Facebook “Photo Album” Spam Drops Trojans

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A spammed link campaign that spread through Facebook rapidly over the weekend delivered a malicious payload designed to take control of the Facebook account of any infected user, steal passwords, and hijack clicks in the victim’s browser. The messages appear as links sent by a friend, accompanied by the brain-damaged text “You? I find it on Google.

Clicking the link directs recipients to a page on online-photo-albums.org which, at the time, pointed to malware hosted on a server (now offline) based in Bosnia and Herzegovina.

This installer drops no fewer than six payloads, including the “clickjacker” Trojan-Bamital, which redirects the browser to a different site when a user on an infected machine clicks a linked result in a very specific subset of search engine Web sites (such as, for example, results on the South Korean version of Google, Google.kr, but not the main Google.com site itself).

In addition, album.exe file also drops Trojan-Downloader-Suurch, which can download and install additional payloads, and leads hapless Web surfers into the abyss by hijacking searches on a broader set of search engines, and injecting its own code into the search results page. The album.exe installer also drops a DLL which captures passwords and other data entered into Web forms in Internet Explorer, and forwards that data on to a different Web domain (which happens to be hosted at the same IP address in Bosnia that was used for the album.exe download — and remains online as I publish this).

The link points to a URL in the form of online-photo-albums.org/Firstname_Lastname (with the first and last name of the recipient plugged into the link). That page features a number of photos of what appear to be the variety of bored models with stupefied, drug-addled expressions on their faces that are always packaged in new picture frames.  A link in the center of the page, customized with the victim’s name, leads to a malware installer named Album.exe.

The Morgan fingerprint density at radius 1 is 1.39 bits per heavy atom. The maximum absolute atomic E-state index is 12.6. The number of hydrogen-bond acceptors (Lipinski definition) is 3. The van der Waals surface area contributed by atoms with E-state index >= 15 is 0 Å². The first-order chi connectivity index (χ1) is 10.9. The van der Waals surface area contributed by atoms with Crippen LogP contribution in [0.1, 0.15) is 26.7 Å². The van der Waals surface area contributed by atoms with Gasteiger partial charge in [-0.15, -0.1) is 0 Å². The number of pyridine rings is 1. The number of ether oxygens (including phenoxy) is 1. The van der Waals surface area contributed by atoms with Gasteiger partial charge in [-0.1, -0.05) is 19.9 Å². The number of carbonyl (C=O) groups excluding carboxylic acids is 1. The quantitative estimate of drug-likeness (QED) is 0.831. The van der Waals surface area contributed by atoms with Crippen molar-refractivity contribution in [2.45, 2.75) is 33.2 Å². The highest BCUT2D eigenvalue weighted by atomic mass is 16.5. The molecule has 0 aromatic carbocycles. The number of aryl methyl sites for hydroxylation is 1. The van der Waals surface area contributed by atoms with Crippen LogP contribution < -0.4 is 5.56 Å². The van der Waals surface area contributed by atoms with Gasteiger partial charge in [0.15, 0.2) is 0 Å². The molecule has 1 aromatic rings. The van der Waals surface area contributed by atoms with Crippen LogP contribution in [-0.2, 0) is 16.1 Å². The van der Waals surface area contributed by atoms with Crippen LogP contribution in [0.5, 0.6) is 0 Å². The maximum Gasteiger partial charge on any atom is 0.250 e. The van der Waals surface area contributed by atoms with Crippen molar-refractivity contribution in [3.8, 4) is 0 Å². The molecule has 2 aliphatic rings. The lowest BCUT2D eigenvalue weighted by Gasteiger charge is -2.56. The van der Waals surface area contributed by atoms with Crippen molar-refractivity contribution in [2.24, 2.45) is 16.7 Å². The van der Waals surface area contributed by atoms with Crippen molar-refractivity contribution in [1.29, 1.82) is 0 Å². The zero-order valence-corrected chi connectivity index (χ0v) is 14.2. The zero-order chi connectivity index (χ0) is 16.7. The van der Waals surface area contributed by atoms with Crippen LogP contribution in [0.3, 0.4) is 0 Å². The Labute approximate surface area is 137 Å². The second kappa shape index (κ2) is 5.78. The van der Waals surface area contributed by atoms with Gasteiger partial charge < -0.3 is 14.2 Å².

In addition, the component which captures data in Internet Explorer also hijacks any Facebook account previously accessed on the infected system to spread itself, very much in the style of Koobface, but without any of the other characteristics of a Koobface infection. I suppose it makes sense that the domain used in this attack is named spmfb3309.com (as in spam facebook, get it?), and the IP address was also used to host the previously-seen spmfb2299.com, which shares a similar reputation for shenanigans the newer domain appears to exhibit.

Once again, this highlights the need for anyone who uses a social network to be extremely careful about clicking random links, especially when those links appear to come from someone you know. Just because a URL gets posted on Facebook doesn’t confer to it some sort of magical protective ability.

Most of the payloads remain undetected by competitor AV engines at the time we did the research. The album.exe installer and all of its dropped payloads will be detected in the next release of our definitions.
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